A Novel Event-Based Active Pixel Sensor for Cryo-EM Electron Counting
Microscopy and Microanalysis
The introduction and widespread adoption of electron counting with direct detectors, along with improvements in software for image processing and 3D reconstruction, have propelled a "resolution revolution" in cryo-EM  , so that atomic models of biological macromolecules are now routinely generated by the technique  . As a result, cryo-EM has become an essential tool in both basic biological research as well as drug discovery , with demand for cryo-EM equipment often exceeding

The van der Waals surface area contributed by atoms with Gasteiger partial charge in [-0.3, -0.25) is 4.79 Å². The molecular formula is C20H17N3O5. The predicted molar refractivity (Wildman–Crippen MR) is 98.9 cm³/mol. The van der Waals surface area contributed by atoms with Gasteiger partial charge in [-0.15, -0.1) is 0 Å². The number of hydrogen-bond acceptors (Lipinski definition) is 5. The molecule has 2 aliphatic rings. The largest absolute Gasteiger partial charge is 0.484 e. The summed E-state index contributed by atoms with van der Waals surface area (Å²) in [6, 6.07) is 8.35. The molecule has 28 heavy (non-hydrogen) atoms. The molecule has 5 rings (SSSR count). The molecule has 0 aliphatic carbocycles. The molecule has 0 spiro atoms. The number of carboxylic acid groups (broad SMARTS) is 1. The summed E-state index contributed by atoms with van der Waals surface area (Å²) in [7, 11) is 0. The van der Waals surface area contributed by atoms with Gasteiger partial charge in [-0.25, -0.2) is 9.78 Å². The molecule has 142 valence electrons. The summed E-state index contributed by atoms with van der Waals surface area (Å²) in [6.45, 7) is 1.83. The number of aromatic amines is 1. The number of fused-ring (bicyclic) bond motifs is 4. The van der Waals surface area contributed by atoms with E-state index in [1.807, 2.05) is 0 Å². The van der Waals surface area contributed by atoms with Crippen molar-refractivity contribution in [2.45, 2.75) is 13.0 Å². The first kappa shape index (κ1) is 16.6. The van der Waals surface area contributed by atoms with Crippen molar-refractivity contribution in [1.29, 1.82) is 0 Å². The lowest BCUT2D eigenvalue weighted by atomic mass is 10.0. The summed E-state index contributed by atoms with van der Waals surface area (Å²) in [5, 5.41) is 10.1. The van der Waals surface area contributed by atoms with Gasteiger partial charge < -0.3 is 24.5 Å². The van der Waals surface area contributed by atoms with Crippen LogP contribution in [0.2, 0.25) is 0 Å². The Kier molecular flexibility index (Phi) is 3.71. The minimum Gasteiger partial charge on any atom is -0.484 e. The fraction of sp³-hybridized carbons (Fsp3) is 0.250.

... ty  . One of the most significant bottlenecks for cryo-EM is the restrictive imaging conditions imposed by electron counting. Currently, electron counting is performed by acquiring a large number of frames from a high-sensitivity direct detector, with the electron beam sufficiently dim to yield sparse images of single electron events on each frame   . The sparsity within each frame is necessary to avoid coincidence loss stemming from the inability to discriminate multiple coincident electrons as separate events [5, 7] . Operating outside of the sparse conditions for the camera has detrimental consequences, particularly for quantitative, low-dose applications such as cryo-EM. Therefore, at present, cryo-EM experiments are largely dictated by the specific exposure rate requirements of the electron counting camera. Rethinking the strategy for electron counting, we have developed and implemented a novel large format (4096 × 4096) event-based monolithic active pixel sensor (MAPS) direct detection sensor (Fig. 1) . Noise is minimized through on-chip correlated double sampling (CDS) and on-chip thresholding. Incident electrons are detected through an optimized sense amplifier, which encodes each detection event and sends it through high-speed digital input/output channels to on-board field programmable gate arrays (FPGAs), which perform sub-pixel precision centroiding on each event and accumulate super-resolution (8192 × 8192) dose-fractionated frames to be sent to the computer. To maximize resolution, this new sensor has a larger pixel size (8 μm) than our previous direct detection sensors so that incident TEM primary electrons have a higher probability of being constrained a small number of pixels. This novel sensor can detect and process incident electrons at an order of magnitude higher rate than brute force software-based counting detectors. The new detector maintains >95% linearity up to 60 electrons per pixel per second at 200 and 300 kV, with high detective quantum efficiency ( >90%) over at least three orders of magnitude of exposure rates (Fig. 2) . The camera has been successfully integrated in SerialEM for automated acquisition of both single particle and tomographic cryo-EM data. This new strategy for electron counting promises to significantly improve the productivity and throughput of cryo-EM, by enabling high-speed acquisition of high-SNR datasets. Additionally, the simplicity of onchip electron counting reduces the overall cost of this camera, making high-resolution cryo-EM equipment more accessible. https://www.cambridge.org/core/terms. https://doi.